The government maintained overall victim protection efforts, but those related to adult trafficking victims remained inadequate. The government identified six potential victims, compared with 18 victims identified in 2020 and six in 2019. Of the six victims identified, all were victims of sex trafficking; two were adults, and four were children; and five were Mauritian nationals, while one was a foreign national from Bangladesh. For the second consecutive year, the government did not report identifying any adult victims of labor trafficking, despite migrant workers’ continued vulnerability to trafficking. The Ministry of Gender Equality, Child Development, and Family Welfare’s (MWFWCD’s) Child Development Unit (CDU) systematically employed standard identification and referral procedures for child trafficking victims; however, the government continued to lack standard identification and referral procedures for adult trafficking victims. The absence of standard procedures for adult trafficking victims led to ad hoc assistance, a lack of victim-centered approaches, and potential re-traumatization of victims. The government provided medical assistance and counseling to the four child victims identified in 2021 and referred the two adult victims to NGO-run services. The government continued to operate a shelter for female child sex trafficking victims that could host up to 32 children. Officials reported providing services to 23 children at the shelter, compared with 34 children during the previous reporting period. The government allocated 13.2 million Mauritian rupees ($301,710) to the shelter in 2021, compared with 11 million rupees ($251,430) in 2020. An international organization reported partnering with the government to repatriate at least five foreign victims identified in previous reporting periods. The MPF in Vacoas continued to oversee the country’s only trafficking-specific adult shelter; while the shelter was dedicated to male victims, police reportedly allowed for the accommodation of female victims on an ad hoc basis. The government, in partnership with an international organization, began renovations to the shelter. Despite remaining operational during the renovations, the government has not reported assisting any victims at the shelter since it opened in 2019. In practice, the government referred adult female victims to NGO-run shelters for victims of domestic violence or adults involved in commercial sex with drug addictions, where the NGOs provided shelter, medical assistance, and psychosocial services. The government continued to require some adult foreign victims to participate in investigations, denying their requests for repatriation; observers reported police sometimes held victims’ passports until completion of the investigation. Due to a lack of formal identification procedures and gaps in understanding of human trafficking among some law enforcement officers, authorities may have detained, arrested, and deported some unidentified trafficking victims, particularly women involved in commercial sex or foreign nationals who had overstayed their visas.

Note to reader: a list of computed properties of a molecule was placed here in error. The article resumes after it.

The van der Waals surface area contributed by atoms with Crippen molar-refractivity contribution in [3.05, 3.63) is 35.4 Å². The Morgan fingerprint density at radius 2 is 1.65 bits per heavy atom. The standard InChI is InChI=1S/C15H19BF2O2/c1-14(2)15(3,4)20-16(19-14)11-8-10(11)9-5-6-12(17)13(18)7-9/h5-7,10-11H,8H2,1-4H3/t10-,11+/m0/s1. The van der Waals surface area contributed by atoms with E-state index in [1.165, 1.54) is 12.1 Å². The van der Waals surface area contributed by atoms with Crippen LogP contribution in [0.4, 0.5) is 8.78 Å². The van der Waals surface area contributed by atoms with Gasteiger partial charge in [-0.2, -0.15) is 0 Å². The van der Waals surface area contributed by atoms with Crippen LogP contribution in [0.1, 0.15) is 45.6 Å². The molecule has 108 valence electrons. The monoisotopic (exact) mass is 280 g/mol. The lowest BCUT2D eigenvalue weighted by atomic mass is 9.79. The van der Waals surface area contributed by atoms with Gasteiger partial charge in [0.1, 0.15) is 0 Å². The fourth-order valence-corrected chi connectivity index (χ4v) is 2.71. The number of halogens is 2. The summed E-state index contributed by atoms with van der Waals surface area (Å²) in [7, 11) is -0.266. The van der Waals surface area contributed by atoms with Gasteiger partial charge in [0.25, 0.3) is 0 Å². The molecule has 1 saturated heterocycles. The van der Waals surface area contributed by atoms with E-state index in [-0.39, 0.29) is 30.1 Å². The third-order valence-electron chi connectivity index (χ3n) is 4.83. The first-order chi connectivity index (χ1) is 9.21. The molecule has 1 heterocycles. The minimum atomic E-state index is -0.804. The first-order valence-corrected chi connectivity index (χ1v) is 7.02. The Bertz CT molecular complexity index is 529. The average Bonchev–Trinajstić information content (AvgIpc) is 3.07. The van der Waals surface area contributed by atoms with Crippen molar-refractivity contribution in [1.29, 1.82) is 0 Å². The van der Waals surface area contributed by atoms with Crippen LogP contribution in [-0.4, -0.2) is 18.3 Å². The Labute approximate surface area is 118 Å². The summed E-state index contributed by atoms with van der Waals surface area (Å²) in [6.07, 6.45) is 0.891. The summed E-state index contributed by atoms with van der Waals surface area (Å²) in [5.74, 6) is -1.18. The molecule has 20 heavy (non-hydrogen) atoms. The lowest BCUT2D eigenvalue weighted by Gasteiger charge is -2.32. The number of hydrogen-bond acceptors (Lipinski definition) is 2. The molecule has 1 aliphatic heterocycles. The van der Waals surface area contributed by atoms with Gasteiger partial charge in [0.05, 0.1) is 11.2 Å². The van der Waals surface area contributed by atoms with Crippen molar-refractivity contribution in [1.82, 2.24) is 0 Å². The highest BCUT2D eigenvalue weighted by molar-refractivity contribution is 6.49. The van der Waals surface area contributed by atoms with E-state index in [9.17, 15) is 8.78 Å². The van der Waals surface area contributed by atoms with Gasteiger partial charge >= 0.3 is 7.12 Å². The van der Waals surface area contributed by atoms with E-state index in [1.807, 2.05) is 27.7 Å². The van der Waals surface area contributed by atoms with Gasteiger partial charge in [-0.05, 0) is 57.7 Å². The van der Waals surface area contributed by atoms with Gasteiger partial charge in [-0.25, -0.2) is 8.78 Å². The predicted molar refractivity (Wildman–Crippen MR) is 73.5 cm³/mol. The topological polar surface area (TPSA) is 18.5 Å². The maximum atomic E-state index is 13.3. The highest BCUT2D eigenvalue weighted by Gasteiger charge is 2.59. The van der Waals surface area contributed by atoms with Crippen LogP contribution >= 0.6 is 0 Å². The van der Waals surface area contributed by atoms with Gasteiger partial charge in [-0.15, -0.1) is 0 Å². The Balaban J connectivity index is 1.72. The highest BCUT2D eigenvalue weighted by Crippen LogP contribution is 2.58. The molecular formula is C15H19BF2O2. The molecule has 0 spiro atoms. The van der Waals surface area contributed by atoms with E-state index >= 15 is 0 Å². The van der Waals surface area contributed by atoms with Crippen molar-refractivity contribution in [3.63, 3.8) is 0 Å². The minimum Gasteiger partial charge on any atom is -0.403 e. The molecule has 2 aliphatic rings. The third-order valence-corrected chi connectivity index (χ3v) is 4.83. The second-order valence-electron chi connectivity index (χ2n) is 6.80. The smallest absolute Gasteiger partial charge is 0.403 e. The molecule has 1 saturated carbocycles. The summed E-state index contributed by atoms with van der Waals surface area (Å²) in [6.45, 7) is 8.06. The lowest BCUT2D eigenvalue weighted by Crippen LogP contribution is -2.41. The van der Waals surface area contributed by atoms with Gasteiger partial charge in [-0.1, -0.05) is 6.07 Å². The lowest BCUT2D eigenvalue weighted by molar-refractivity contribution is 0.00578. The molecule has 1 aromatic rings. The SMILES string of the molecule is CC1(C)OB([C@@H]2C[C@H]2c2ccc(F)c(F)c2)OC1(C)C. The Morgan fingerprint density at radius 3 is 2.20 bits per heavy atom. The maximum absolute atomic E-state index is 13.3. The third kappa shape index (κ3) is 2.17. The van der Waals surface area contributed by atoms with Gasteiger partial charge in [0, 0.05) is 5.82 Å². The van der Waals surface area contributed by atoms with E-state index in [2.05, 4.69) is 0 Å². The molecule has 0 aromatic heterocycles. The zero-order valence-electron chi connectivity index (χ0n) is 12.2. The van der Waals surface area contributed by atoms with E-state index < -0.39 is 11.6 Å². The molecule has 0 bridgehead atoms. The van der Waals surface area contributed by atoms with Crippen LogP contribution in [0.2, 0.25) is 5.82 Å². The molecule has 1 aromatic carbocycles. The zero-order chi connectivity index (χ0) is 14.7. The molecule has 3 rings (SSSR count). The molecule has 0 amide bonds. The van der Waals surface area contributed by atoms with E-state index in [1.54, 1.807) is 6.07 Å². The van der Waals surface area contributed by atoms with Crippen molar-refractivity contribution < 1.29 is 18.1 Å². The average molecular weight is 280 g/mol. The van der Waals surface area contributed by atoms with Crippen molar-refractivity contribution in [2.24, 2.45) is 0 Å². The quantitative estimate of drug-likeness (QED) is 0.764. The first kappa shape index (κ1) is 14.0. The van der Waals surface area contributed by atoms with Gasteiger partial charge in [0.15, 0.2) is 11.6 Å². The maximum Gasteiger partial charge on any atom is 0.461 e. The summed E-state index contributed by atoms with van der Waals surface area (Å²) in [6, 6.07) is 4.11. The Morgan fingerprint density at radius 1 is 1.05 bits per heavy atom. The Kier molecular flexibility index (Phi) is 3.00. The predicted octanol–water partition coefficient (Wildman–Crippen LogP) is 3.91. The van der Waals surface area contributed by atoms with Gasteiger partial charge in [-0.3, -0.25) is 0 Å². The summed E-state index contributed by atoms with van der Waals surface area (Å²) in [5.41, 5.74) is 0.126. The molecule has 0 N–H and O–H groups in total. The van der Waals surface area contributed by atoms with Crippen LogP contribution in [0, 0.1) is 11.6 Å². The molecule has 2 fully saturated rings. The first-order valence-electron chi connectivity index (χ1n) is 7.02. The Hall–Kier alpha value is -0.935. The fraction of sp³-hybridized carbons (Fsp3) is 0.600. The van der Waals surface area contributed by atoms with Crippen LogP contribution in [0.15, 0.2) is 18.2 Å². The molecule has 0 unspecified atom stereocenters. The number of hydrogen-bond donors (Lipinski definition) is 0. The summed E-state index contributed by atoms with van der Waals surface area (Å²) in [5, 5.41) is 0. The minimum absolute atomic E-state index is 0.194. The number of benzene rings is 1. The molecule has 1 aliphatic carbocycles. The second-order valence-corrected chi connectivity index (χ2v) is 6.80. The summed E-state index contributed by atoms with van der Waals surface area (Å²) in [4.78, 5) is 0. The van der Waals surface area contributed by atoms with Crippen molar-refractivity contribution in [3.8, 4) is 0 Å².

The 2009 anti-trafficking law provided victims limited legal alternatives to removal to countries in which they would face hardship. The law authorized the Minister of Home Affairs to allow a foreign trafficking victim to remain in the country for up to 42 days before deportation and to issue a temporary residence permit if the victim agreed to cooperate with the investigation and prosecution of the trafficking case. The law also separately allowed the Minister of Home Affairs to extend the trafficking victim’s permit on humanitarian grounds. The Ministry of Home Affairs did not report issuing any such permits during the reporting period. Since July 2021, the Ministry of Labor (MOL) was able to grant migrant workers a “special open permit” to allow victims to continue working in Mauritius during ongoing trafficking investigations; the government provided one “special open permit” during the year. The government lacked formal policies and procedures to provide protective services for and encourage trafficking victims’ participation in investigations and prosecutions, and there was no witness protection program for victims. Courts reportedly allowed victims to provide testimony via video or written statement, and if a victim was a witness in a court case against a former employer, they could obtain employment, move freely within the country, or leave the country pending trial proceedings; however, in practice, government officials expected victims to testify against their trafficker in-person. The anti-trafficking law allowed the courts to award a victim up to 500,000 rupees ($11,430) in restitution from the convicted trafficker; however, courts did not award restitution to victims. The law also allowed victims to file civil suits against their alleged traffickers for compensation for damages exceeding the amount of restitution awarded during criminal proceedings; however, civil suits could be prohibitively expensive and lengthy, and no victims filed such suits.